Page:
Purifoy: A hands-on type of guy

Outside of the day-to-day happenings of people’s lives, namely work or school or family or religion, most folks try to maintain some sort of hobby. Whether the hobby becomes a major time commitment or remains simply a fun distraction is obviously up to the individual, but most of the time the activities are simply a means of escaping the pressures and constraints of those day-to-day necessities. After all, one cannot spend all of his or her time worrying about a job or bills or grades or groceries or whatever else.

For example, a computer technician might have a wood working shop in his garage, or a dentist might go to a pottery class one a week. Insurance salespeople might get themselves a cookbook or an airline pilot might keep himself grounded with a toy train set.

Loucheiz Purifoy, a starting cornerback for the Florida Gators football team, is hoping to get working with his hands, too, heading into Saturday’s home game against kentucky, which kicks off at 12:21 p.m.

His average, everyday life involves blanketing receivers, deflecting passes and making tackles. Not quite the same as setting up a wireless network like a computer tech or a dentist checking someone’s back molars, but it is a time-consuming lifestyle nonetheless.

Thus, like most folks, Purifoy has been looking at adding something of a hobby to complement his full-time duties as a defensive back.

He is already an extremely hands-on type of athlete, exemplified by his desire to play a bump-and-run style of defense against any and all receivers. That is, when the receiver jogs himself up to the line of scrimmage, Purifoy wants to be as close to the offensive player as possible. As soon as the football is snapped, he wants to push the receiver off of his route.

“I want to put my hands on people, I want to press, disrupt timing,” he said.

Sometimes, the best opportunity some people get to use their hands is with their hobby of choice, and while Purifoy does not have that problem, it still aggravates him when he has to play off of receivers.

When asked how he felt in the Gators’ win at Tennessee, in which the team’s defensive schematics called for him and fellow cornerback Marcus Roberson to play off of the line, away from the Volunteers receivers, Purifoy did not mince words. He was not complaining, either: “Yeah, it was kind of frustrating, but, I mean, that’s just part of the game, you got to play what they call.”

We all just try to keep our sanity every day, whether it be by playing basketball in our free time, or building model airplanes. Purifoy, utilizing that same mindset, has been seeking out another means by which his hands can remain active.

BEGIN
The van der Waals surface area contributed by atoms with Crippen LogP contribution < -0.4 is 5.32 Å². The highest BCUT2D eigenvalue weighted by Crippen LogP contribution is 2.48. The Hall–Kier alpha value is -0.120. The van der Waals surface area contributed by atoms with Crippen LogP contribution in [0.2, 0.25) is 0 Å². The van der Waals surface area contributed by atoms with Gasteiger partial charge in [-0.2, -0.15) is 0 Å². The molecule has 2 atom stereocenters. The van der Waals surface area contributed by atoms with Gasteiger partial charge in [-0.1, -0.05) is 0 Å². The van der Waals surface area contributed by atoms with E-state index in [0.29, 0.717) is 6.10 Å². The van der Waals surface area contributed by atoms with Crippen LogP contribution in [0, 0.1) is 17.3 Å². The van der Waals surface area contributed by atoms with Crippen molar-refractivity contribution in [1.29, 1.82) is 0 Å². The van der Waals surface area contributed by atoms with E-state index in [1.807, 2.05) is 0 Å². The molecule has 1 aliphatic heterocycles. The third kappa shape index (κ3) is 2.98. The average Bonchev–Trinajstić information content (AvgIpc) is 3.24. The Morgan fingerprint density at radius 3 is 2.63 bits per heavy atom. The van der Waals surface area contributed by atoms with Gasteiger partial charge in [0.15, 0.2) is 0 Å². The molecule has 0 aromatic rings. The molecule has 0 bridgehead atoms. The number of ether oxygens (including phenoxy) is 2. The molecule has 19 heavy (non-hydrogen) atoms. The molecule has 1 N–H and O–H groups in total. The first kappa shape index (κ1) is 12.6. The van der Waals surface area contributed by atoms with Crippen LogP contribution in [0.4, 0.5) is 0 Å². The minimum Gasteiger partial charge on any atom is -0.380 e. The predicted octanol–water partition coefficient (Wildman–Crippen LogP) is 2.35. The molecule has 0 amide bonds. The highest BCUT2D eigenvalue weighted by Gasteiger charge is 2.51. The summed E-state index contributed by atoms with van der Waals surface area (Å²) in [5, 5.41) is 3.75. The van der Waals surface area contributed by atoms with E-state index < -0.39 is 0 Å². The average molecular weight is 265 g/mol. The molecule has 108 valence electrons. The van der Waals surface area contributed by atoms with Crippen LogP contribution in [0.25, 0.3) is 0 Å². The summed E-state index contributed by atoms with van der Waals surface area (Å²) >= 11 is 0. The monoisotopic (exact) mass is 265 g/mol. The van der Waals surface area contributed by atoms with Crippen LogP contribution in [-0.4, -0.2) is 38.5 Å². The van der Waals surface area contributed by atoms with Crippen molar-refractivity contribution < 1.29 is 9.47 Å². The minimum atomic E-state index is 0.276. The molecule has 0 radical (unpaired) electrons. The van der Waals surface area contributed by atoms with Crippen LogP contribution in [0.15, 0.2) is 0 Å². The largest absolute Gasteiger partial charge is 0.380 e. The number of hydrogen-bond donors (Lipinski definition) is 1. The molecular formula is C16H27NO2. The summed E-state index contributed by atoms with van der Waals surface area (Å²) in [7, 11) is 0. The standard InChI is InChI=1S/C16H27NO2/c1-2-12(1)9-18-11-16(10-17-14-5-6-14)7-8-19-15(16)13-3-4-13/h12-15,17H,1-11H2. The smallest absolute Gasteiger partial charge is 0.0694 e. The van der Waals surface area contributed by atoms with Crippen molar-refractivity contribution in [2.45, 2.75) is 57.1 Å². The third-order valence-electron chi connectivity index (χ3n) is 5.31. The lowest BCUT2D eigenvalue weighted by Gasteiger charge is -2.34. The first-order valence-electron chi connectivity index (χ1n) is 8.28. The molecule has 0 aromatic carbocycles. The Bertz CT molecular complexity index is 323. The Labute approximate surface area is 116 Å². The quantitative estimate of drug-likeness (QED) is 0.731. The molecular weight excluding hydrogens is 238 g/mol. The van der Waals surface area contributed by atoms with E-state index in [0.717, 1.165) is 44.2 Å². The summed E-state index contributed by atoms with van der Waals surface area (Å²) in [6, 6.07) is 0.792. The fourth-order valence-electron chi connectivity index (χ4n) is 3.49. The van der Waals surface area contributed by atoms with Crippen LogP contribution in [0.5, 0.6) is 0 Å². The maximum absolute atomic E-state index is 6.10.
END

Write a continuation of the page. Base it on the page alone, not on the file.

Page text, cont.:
He also has been taking practice repetitions at receiver, where his speed and hands could give the Gators a downfield threat.

Whether that means going back to the offensive side of the ball entirely, remaining entrenched in his starting role at cornerback for the Gators or even mixing up a little bit of both, Purifoy is willing to do whatever it takes to not only get his hands dirty, but to win football games.

That is how this all got started.

“Mainly, coach Muschamp came up to me one day, and he was just like, ‘We’re going to try to get the ball in your hands on offense, so go work with coach Pease’,” Purifoy said. “And coach Pease, I mean, he was kidding around with me at first, saying he needed me just to help out a little bit. I was like, ‘I’m all in, anything you need’.”

Wide receiver, especially before the 2012 season got underway, had been perceived by both fans and coaches alike as a position of weakness for the coach Muschamp’s Gators. Fifth year senior and team leader, Frankie Hammond Jr., only had three career touchdowns to his name going into Week 1 against Bowling Green and the previous season’s receiving leader, Andre Debose, had yet to find the type of consistency required of a potential superstar. So dire was the team’s receiving situation looking before the season began, freshman Latroy Pittman was given early playing time over both of the far more experiences players. After snagging two balls in that opening win over the Falcons, however, Pittman has yet to catch another pass.

True sophomore quarterback Jeff Driskel, coming off a Tennessee performance that earned him SEC Player of the Week honors, has emerged as a passer, but has been forced to look more towards his tight ends, Jordan Reed and Trey Burton, while also benefitting from two explosive plays – 50-yard and 75-yard touchdown receptions – out of Frankie Hammond.

In order to succeed as the Florida Gators move into the brunt of their in-conference schedule, with such powerhouse programs as LSU, Georgia, South Carolina and Florida State all still yet to come, Purifoy is excited at the opportunity to potentially expand his skill set.

“Coming from high school, that’s what I played, offense, so, it’s still there … I barely played defense, all I played was offense. So, if I can get the chance to get the ball in my hands and help the team in any way possible … Like riding a bike.”

Playing wide receiver is always fun, but bicycling makes for a pretty lively hobby as well, Loucheiz.